Baghdad in the Rearview Mirror

Tom Bullock reported from the Iraqi capital since shortly after the war began. In this reporter's notebook, Bullock shares his reflections on leaving Baghdad.

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ALISON STEWART, host:

I'm going to yield my time to Rachel Martin, because I think her Most is most extraordinary.

RACHEL MARTIN: Thanks, Alison.

My Most is from NPR's list of top e-mailed stories. It's a reporter's notebook from NPR's producer Tom Bullock, who is just finishing up his 21st tour in Iraq. And I was lucky enough to do some time in Baghdad with Tom over the summer, and it's amazing what he does there. He's been an anchoring force in NPR's Iraq coverage for years and years. And this is, as Luke put it, his exit interview and a goodbye letter, really, to his time in Iraq. Here's some of his reporter's notebook.

TOM BULLOCK: The first thing I saw in Iraq? An American soldier lounging in a plastic lawn chair. He was manning a checkpoint on the Iraqi-Jordanian border, and I was speeding past in a Chevy Suburban, trying to get to Baghdad as soon as I could. It was just after the invasion, and this was the golden era - or, at least, that's how it seems now.

(Soundbite of music)

BULLOCK: We worked our butts off. But looking back now, what I remember most is how we spent our down time.

I found time to swim safely across both the Tigris and Euphrates, though not on the same day. And when I needed a haircut, I'd just walk down the block to an Iraqi barbershop that looked like something out of "The Andy Griffith Show."

The reason for this Glenn Miller song - a pizza parlor not far from where we used to live. There was a piano inside, and an Iraqi-Armenian who had an amazing ear for music. You'd walk in and he'd hand you this dog-eared copy of the songs he could play and demand you make a request. He spoke almost no English, and the song titles showed it. "Fly Me to the Moon" became "Fling Me at the Moon." And this song, "T.D.'s Boogie Woogie," morphed into "C.D. Boggle Woggle." Whatever the name, the guy could play, and the pizza was great.

On a regular basis, American troops would show up there to buy dozens of pies to go, then throw them in the back of their armored vehicles and drive them back to their bases. Basically, it was the world's most heavily protected pizza delivery service. That world was brilliant, brief, and is no more.

(Soundbite of music)

BULLOCK: As the violence increased, everything in Baghdad changed. The Americans became isolated behind barriers in the Green Zone and on U.S. bases. All of Baghdad turned into 12-foot high concrete blast walls, and razor wire which spread through the city like kudzu.

Our reporting changed, too, dominated by stories of car bombs, insurgent attacks, and then civil war. Millions of Iraqis fleeing, and thousands dying as Shiites and Sunnis cleansed neighborhoods and bombed markets. Kidnappings became common. And I became a prisoner in our bureau.

To go out meant putting not only my own life at risk, but the lives of my translators and drivers as well. So we taught the Iraqis we worked with our trade, and they became journalists. Our entire Iraqi staff is now made up of refugees. They're some of the most amazing people I've known. And through all of this, they come to work every day, and our bureau has kept running.

(Soundbite of music)

BULLOCK: Working in Baghdad is a strange thing. You get accustomed to long days and constant work. You learn to live with having nowhere to let off steam. The cycle is simple: wake up, work, repeat. You weed through press releases and sit through press conferences, which seem at odds with the reality we - living in the Red Zone, the real world - know all too well.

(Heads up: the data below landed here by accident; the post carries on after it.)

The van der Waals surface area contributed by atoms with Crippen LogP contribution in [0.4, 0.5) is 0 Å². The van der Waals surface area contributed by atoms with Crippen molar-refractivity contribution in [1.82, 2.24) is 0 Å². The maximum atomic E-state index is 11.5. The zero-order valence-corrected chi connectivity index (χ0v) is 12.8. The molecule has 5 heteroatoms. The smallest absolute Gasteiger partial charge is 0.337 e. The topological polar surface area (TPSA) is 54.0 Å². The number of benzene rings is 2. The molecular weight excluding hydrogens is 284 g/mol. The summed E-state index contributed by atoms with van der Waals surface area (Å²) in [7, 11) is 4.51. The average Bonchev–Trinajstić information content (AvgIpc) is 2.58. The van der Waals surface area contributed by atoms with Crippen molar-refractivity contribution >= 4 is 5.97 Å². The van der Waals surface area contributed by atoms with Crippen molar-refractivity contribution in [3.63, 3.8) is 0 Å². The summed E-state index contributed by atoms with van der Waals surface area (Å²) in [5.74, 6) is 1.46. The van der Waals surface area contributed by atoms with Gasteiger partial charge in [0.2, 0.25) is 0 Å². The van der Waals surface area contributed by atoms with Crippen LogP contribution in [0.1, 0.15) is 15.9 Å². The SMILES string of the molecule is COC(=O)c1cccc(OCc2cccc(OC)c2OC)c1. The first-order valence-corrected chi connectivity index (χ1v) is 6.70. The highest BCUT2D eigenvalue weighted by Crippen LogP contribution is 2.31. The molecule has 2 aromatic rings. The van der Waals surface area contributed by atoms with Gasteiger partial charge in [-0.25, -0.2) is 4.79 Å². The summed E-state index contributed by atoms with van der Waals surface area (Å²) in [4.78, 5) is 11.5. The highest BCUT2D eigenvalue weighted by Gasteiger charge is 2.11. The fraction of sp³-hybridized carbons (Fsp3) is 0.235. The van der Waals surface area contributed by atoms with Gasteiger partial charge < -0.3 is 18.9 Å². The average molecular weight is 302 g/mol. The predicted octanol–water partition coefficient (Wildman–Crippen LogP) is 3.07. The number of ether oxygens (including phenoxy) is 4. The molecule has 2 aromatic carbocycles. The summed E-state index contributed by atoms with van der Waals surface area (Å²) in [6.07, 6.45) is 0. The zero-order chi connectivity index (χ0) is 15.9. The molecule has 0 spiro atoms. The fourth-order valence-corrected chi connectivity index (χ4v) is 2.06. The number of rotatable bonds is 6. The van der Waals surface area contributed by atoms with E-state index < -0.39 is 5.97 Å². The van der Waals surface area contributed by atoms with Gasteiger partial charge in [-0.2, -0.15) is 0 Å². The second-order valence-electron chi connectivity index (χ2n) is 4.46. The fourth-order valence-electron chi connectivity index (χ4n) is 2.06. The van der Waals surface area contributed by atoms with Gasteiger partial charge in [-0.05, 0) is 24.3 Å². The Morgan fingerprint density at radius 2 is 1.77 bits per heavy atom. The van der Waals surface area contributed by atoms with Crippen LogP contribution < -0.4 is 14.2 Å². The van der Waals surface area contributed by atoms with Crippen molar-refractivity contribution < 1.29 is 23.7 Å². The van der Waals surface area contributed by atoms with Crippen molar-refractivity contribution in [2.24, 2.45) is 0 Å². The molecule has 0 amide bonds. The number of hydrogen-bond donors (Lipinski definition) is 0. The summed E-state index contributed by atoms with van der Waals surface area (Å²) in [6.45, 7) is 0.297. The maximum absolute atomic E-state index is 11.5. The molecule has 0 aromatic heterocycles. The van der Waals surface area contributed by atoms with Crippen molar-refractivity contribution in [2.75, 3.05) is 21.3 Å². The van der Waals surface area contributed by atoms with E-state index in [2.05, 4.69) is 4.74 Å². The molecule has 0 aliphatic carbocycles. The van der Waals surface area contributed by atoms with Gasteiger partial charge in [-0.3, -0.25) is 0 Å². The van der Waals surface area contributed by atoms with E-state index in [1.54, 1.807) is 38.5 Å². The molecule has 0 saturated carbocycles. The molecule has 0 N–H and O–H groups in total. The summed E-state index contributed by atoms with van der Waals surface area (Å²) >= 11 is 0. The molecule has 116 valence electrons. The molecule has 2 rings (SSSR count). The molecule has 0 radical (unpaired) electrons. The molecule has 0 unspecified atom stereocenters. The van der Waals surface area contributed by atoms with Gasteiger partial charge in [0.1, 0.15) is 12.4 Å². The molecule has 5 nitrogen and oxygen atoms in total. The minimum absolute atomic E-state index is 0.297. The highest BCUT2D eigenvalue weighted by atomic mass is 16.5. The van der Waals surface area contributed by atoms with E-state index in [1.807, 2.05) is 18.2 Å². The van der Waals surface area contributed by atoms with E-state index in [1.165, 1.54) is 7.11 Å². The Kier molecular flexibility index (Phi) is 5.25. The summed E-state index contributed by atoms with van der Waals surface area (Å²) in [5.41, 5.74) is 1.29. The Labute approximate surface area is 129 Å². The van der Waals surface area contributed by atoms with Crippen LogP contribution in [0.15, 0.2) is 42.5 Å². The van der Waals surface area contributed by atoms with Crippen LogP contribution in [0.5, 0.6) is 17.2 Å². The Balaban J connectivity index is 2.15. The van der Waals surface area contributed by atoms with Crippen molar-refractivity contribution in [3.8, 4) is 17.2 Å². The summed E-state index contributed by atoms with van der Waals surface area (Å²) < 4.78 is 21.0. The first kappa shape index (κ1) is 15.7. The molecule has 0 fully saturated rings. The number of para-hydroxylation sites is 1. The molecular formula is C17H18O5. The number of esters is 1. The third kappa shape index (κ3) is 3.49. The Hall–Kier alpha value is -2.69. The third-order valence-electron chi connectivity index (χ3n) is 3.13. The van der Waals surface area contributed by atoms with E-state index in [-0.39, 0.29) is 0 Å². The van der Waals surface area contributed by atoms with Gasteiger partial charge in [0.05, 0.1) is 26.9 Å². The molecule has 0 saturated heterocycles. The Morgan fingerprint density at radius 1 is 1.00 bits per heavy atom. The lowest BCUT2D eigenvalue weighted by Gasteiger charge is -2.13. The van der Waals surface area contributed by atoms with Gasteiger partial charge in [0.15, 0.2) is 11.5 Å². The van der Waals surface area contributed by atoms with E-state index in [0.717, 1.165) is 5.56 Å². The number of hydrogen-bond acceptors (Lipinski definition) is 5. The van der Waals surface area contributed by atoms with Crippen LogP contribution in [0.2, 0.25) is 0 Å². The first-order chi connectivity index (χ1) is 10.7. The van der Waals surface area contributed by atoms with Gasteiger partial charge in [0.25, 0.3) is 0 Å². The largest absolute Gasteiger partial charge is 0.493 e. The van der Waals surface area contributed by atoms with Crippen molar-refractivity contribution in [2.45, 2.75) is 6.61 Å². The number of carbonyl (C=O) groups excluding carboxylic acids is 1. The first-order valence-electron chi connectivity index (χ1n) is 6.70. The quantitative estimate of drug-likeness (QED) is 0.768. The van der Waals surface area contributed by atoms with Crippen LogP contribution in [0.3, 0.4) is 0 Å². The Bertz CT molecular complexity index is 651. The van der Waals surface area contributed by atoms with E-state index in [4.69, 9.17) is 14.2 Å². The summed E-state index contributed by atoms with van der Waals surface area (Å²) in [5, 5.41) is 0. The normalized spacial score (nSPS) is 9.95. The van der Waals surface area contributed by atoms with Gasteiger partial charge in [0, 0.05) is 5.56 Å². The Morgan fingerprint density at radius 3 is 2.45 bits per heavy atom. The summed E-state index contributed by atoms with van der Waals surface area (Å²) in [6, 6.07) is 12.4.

Some of my favorites: a series of statements from the Iraqi government saying reconciliation is at hand. But you read the fine print and make some phone calls, and you'd find out there's been a meeting to agree on a more important meeting on some unknown day in Iraq's very unknowable future.

Some of the press releases are just plain strange, like U.S. troops defuse an explosive device strapped to a donkey. I'm pleased to report that the donkey was unharmed, by the way.

Have I been harmed? I've come close. But after 21 tours, my body and my mind seem to have held up okay. And while the marriages of a number of journalists and soldiers I know here have fallen apart, I managed to fall in love with and marry a beautiful bride.

(Soundbite of a telephone ringing)

Unidentified Woman: Hi. How are you?

BULLOCK: I met Carrie just before I started coming to Iraq. She's supported me through four and a half years of this. And every time I was about to go back to Baghers(ph), we'd listen to the same song.

(Soundbite of song, "Long As I Can See The Light")

CREEDENCE CLEARWATER REVIVAL (Band): (Singing) Put a candle in my window, 'cause I feel I've got to move.

BULLOCK: My last view of Baghdad will be of the city by air, courtesy of a small Royal Jordanian passenger jet. And I will leave here frustrated. I am frustrated at that death of that golden era of pizza parlors and barber shops. I'm frustrated with Iraqi's I've talked to who proudly say we are all brothers, then take up arms against each other. And I'm frustrated with American military and civilian officials who stand up and say everything in Iraq is working. Then when they leave, they write books about how everything in Iraq has failed and it's not their fault. And I'm pained by the number of people that I've personally known who have been killed here: journalists, Iraqis and American soldiers.

Now, for the last time, Tom Bullock, NPR News, Baghdad.

(Soundbite of song, "Long As I Can See The Light")

BURBANK: That is a great, great piece of radio from Tom Bullock.

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